Belonging to the turmeric family, the root is also known popularly as the “golden spice”. Native to Southeast Asia and growing between temperatures 20o and 30o C, the plants are propagated for their rhizomes and require annual rainfall to thrive. The rhizomes are boiled, dried and converted into an orange-yellow powder, which is also an edible spice, colouring and flavouring agent used throughout Iran, Pakistan, Bangladesh and India.
The plant and powder find their mention in ancient Ayurveda and Siddha medicine, besides Unani and traditional Chinese medical texts. Prevalent throughout Asia, it was first used as a dye and later recognised for its medicinal properties.
There are more than 100 components that can be isolated from the Turmeric. The root sustains a volatile oil that contains turmerone and other colouring agents such as curcuminoids, which are composed of natural antioxidants. The standard composition of turmeric is extraneous matter, curcumin, volatile oils, varieties of sesquiterpenes and aroma-emitting components.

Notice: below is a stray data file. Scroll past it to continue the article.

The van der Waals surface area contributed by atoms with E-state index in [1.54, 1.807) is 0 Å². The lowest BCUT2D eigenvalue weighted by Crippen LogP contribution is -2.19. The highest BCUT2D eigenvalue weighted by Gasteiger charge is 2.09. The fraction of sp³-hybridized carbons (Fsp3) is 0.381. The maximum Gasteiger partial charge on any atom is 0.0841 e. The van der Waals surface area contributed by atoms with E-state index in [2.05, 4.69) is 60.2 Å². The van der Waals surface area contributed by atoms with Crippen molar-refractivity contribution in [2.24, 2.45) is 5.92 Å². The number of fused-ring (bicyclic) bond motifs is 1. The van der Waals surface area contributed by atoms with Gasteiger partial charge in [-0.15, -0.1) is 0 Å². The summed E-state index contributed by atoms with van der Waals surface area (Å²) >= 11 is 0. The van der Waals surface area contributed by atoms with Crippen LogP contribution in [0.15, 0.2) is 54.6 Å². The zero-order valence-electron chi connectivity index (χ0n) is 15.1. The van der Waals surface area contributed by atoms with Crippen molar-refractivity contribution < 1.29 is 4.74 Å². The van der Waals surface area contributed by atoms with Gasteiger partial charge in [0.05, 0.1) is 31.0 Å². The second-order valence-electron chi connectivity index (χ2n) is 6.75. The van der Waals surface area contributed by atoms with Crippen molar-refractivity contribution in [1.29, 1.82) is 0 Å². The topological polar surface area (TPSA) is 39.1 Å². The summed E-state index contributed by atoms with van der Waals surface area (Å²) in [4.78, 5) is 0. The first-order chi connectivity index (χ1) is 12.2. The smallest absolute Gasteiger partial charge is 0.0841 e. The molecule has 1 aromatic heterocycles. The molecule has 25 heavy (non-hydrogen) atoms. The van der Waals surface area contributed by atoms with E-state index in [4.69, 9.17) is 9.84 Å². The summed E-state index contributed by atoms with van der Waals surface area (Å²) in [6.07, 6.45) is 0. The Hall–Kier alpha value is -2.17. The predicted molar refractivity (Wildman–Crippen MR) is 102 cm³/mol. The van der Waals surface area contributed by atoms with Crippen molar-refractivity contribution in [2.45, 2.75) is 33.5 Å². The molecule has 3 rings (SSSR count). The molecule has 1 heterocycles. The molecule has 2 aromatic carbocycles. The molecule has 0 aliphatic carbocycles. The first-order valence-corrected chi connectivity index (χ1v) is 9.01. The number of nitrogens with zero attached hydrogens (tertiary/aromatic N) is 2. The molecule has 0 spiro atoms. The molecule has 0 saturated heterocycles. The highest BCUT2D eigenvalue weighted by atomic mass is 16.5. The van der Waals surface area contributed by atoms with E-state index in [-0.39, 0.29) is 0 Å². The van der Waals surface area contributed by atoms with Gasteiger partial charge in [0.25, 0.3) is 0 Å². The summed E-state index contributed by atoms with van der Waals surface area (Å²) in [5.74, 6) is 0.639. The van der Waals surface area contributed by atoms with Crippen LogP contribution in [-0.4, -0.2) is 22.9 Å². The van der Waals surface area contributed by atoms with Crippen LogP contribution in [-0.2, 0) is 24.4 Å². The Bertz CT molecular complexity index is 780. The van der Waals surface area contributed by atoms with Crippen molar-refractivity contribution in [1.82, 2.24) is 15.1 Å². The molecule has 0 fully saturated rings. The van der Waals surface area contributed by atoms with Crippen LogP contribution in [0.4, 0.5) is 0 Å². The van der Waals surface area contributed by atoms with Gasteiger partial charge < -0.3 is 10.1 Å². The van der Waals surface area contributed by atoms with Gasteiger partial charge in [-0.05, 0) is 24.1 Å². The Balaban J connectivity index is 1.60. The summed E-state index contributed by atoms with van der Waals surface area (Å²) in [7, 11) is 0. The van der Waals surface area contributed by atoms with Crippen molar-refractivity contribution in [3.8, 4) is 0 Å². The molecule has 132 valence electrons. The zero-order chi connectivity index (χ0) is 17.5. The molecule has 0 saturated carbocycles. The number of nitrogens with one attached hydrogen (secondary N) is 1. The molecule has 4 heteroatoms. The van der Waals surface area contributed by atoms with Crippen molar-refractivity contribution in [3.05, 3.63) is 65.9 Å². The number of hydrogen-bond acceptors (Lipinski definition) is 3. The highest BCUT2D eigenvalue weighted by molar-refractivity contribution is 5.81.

A nutritional analysis reveals concentrates of dietary fibre, sugar, protein, niacin, riboflavin and high levels of sodium and potassium.
Turmeric is known for its allergy-fighting properties and benefits for the skin. Also known as the “longevity spice”, it is high in antimicrobial activity and is beneficial for arthritis. It also has anti-cancer effects, keeps your heart healthy, and fights H. Pylori and ulcerative colitis.
The orange-yellow powder of the turmeric rhizome has many virtues that can help hair growth. It is effective in the treatment of dandruff and inhibits the activity of TGF beta 1, which is responsible for the death of the hair follicles. The component can also address scalp disorders such as eczema and dermatitis.